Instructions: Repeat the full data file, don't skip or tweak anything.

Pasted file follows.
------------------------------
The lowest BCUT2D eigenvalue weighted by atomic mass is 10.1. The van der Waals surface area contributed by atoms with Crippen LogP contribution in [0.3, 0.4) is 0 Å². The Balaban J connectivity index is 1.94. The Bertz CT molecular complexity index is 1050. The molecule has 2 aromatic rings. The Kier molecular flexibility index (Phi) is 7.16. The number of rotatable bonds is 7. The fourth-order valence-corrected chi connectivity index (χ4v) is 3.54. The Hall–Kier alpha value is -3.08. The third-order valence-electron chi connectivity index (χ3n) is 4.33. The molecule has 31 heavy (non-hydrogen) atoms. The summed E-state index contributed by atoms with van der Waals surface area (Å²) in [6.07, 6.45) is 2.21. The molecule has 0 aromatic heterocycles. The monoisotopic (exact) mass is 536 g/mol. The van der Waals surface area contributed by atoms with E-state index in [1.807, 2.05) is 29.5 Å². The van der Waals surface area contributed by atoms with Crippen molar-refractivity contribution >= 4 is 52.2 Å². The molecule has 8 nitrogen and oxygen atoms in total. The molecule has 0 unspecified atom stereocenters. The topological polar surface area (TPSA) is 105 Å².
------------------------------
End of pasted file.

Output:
The lowest BCUT2D eigenvalue weighted by atomic mass is 10.1. The van der Waals surface area contributed by atoms with Crippen LogP contribution in [0.3, 0.4) is 0 Å². The Balaban J connectivity index is 1.94. The Bertz CT molecular complexity index is 1050. The molecule has 2 aromatic rings. The Kier molecular flexibility index (Phi) is 7.16. The number of rotatable bonds is 7. The fourth-order valence-corrected chi connectivity index (χ4v) is 3.54. The Hall–Kier alpha value is -3.08. The third-order valence-electron chi connectivity index (χ3n) is 4.33. The molecule has 31 heavy (non-hydrogen) atoms. The summed E-state index contributed by atoms with van der Waals surface area (Å²) in [6.07, 6.45) is 2.21. The molecule has 0 aromatic heterocycles. The monoisotopic (exact) mass is 536 g/mol. The van der Waals surface area contributed by atoms with E-state index in [1.807, 2.05) is 29.5 Å². The van der Waals surface area contributed by atoms with Crippen molar-refractivity contribution >= 4 is 52.2 Å². The molecule has 8 nitrogen and oxygen atoms in total. The molecule has 0 unspecified atom stereocenters. The topological polar surface area (TPSA) is 105 Å².